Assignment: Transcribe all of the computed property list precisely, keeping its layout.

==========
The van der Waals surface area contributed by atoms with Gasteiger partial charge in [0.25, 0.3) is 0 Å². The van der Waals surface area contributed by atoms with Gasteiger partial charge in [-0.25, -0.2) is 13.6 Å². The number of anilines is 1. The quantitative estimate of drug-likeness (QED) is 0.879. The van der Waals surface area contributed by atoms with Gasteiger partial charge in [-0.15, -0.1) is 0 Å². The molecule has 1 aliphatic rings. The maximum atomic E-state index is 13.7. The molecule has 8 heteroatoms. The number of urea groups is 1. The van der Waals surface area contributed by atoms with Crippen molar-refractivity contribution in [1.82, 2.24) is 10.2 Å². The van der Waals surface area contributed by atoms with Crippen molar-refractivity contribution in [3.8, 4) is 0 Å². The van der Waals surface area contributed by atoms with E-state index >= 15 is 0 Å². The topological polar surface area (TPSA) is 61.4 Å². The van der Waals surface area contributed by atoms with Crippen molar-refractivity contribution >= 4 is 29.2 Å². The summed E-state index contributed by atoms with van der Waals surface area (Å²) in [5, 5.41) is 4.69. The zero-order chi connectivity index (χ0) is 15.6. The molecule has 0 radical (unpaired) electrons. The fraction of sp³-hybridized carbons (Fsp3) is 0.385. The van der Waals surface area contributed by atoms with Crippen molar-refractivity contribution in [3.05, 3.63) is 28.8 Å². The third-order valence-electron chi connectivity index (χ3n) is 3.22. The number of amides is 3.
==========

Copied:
The van der Waals surface area contributed by atoms with Gasteiger partial charge in [0.25, 0.3) is 0 Å². The van der Waals surface area contributed by atoms with Gasteiger partial charge in [-0.25, -0.2) is 13.6 Å². The number of anilines is 1. The quantitative estimate of drug-likeness (QED) is 0.879. The van der Waals surface area contributed by atoms with Gasteiger partial charge in [-0.15, -0.1) is 0 Å². The molecule has 1 aliphatic rings. The maximum atomic E-state index is 13.7. The molecule has 8 heteroatoms. The number of urea groups is 1. The van der Waals surface area contributed by atoms with Crippen molar-refractivity contribution in [1.82, 2.24) is 10.2 Å². The van der Waals surface area contributed by atoms with Crippen molar-refractivity contribution in [3.8, 4) is 0 Å². The van der Waals surface area contributed by atoms with E-state index >= 15 is 0 Å². The topological polar surface area (TPSA) is 61.4 Å². The van der Waals surface area contributed by atoms with Crippen molar-refractivity contribution >= 4 is 29.2 Å². The summed E-state index contributed by atoms with van der Waals surface area (Å²) in [5, 5.41) is 4.69. The zero-order chi connectivity index (χ0) is 15.6. The molecule has 0 radical (unpaired) electrons. The fraction of sp³-hybridized carbons (Fsp3) is 0.385. The van der Waals surface area contributed by atoms with Crippen molar-refractivity contribution in [3.05, 3.63) is 28.8 Å². The third-order valence-electron chi connectivity index (χ3n) is 3.22. The number of amides is 3.